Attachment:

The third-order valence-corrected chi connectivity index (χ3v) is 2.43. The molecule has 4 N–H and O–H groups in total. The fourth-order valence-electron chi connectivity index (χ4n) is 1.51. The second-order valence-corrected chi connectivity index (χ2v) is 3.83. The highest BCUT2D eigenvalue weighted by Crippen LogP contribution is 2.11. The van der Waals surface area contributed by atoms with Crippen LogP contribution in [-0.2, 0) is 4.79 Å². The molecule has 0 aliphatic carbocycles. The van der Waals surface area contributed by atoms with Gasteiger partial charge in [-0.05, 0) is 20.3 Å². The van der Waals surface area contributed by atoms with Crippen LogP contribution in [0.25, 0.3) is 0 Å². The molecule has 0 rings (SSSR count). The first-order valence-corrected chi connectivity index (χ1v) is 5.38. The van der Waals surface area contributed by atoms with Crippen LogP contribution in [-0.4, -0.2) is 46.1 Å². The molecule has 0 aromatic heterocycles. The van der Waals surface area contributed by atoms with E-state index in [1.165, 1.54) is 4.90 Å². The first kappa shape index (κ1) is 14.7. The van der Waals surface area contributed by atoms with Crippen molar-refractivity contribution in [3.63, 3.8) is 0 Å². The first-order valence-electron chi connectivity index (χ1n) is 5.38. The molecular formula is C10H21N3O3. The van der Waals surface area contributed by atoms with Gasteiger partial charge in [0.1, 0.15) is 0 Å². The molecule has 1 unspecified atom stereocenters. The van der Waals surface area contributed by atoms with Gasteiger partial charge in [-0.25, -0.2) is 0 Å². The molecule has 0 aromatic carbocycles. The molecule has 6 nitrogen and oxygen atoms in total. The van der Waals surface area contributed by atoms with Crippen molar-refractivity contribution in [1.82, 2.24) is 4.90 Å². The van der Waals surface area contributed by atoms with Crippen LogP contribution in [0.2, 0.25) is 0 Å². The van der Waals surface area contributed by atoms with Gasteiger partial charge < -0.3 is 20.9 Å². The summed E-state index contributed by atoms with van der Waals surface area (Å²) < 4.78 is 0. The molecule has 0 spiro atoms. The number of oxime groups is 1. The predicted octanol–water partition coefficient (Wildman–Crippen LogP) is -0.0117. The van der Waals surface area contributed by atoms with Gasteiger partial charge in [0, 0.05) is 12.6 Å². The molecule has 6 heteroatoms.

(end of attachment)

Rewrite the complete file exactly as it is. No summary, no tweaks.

The third-order valence-corrected chi connectivity index (χ3v) is 2.43. The molecule has 4 N–H and O–H groups in total. The fourth-order valence-electron chi connectivity index (χ4n) is 1.51. The second-order valence-corrected chi connectivity index (χ2v) is 3.83. The highest BCUT2D eigenvalue weighted by Crippen LogP contribution is 2.11. The van der Waals surface area contributed by atoms with Crippen LogP contribution in [-0.2, 0) is 4.79 Å². The molecule has 0 aliphatic carbocycles. The van der Waals surface area contributed by atoms with Gasteiger partial charge in [-0.05, 0) is 20.3 Å². The van der Waals surface area contributed by atoms with Crippen LogP contribution in [0.25, 0.3) is 0 Å². The molecule has 0 rings (SSSR count). The first-order valence-corrected chi connectivity index (χ1v) is 5.38. The van der Waals surface area contributed by atoms with Crippen LogP contribution in [-0.4, -0.2) is 46.1 Å². The molecule has 0 aromatic heterocycles. The van der Waals surface area contributed by atoms with E-state index in [1.165, 1.54) is 4.90 Å². The first kappa shape index (κ1) is 14.7. The van der Waals surface area contributed by atoms with Crippen molar-refractivity contribution in [3.63, 3.8) is 0 Å². The first-order valence-electron chi connectivity index (χ1n) is 5.38. The molecular formula is C10H21N3O3. The van der Waals surface area contributed by atoms with Gasteiger partial charge in [0.1, 0.15) is 0 Å². The molecule has 1 unspecified atom stereocenters. The van der Waals surface area contributed by atoms with Gasteiger partial charge in [-0.25, -0.2) is 0 Å². The molecule has 0 aromatic carbocycles. The molecule has 6 nitrogen and oxygen atoms in total. The van der Waals surface area contributed by atoms with Crippen molar-refractivity contribution in [1.82, 2.24) is 4.90 Å². The van der Waals surface area contributed by atoms with Crippen LogP contribution in [0.2, 0.25) is 0 Å². The van der Waals surface area contributed by atoms with Gasteiger partial charge < -0.3 is 20.9 Å². The summed E-state index contributed by atoms with van der Waals surface area (Å²) < 4.78 is 0. The molecule has 0 spiro atoms. The number of oxime groups is 1. The predicted octanol–water partition coefficient (Wildman–Crippen LogP) is -0.0117. The van der Waals surface area contributed by atoms with Gasteiger partial charge in [0, 0.05) is 12.6 Å². The molecule has 6 heteroatoms.